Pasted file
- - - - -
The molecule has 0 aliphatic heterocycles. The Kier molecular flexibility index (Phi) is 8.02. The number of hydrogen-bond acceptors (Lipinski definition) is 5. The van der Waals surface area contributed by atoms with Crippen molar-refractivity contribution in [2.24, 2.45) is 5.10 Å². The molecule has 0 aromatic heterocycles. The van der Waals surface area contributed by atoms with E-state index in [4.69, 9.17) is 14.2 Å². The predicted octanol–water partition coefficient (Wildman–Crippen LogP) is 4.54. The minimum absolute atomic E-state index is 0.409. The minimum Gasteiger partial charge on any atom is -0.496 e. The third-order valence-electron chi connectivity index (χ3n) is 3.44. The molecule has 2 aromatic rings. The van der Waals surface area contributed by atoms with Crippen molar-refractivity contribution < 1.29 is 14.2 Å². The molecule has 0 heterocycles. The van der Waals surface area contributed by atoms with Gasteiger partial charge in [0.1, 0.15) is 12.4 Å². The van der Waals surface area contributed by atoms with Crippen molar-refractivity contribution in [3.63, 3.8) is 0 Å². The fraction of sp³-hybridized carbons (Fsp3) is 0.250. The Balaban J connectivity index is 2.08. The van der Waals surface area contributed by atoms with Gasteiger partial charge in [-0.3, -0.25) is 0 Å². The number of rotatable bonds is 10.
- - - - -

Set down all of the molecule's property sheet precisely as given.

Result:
The molecule has 0 aliphatic heterocycles. The Kier molecular flexibility index (Phi) is 8.02. The number of hydrogen-bond acceptors (Lipinski definition) is 5. The van der Waals surface area contributed by atoms with Crippen molar-refractivity contribution in [2.24, 2.45) is 5.10 Å². The molecule has 0 aromatic heterocycles. The van der Waals surface area contributed by atoms with E-state index in [4.69, 9.17) is 14.2 Å². The predicted octanol–water partition coefficient (Wildman–Crippen LogP) is 4.54. The minimum absolute atomic E-state index is 0.409. The minimum Gasteiger partial charge on any atom is -0.496 e. The third-order valence-electron chi connectivity index (χ3n) is 3.44. The molecule has 2 aromatic rings. The van der Waals surface area contributed by atoms with Crippen molar-refractivity contribution < 1.29 is 14.2 Å². The molecule has 0 heterocycles. The van der Waals surface area contributed by atoms with Gasteiger partial charge in [0.1, 0.15) is 12.4 Å². The van der Waals surface area contributed by atoms with Crippen molar-refractivity contribution in [3.63, 3.8) is 0 Å². The fraction of sp³-hybridized carbons (Fsp3) is 0.250. The Balaban J connectivity index is 2.08. The van der Waals surface area contributed by atoms with Gasteiger partial charge in [-0.3, -0.25) is 0 Å². The number of rotatable bonds is 10.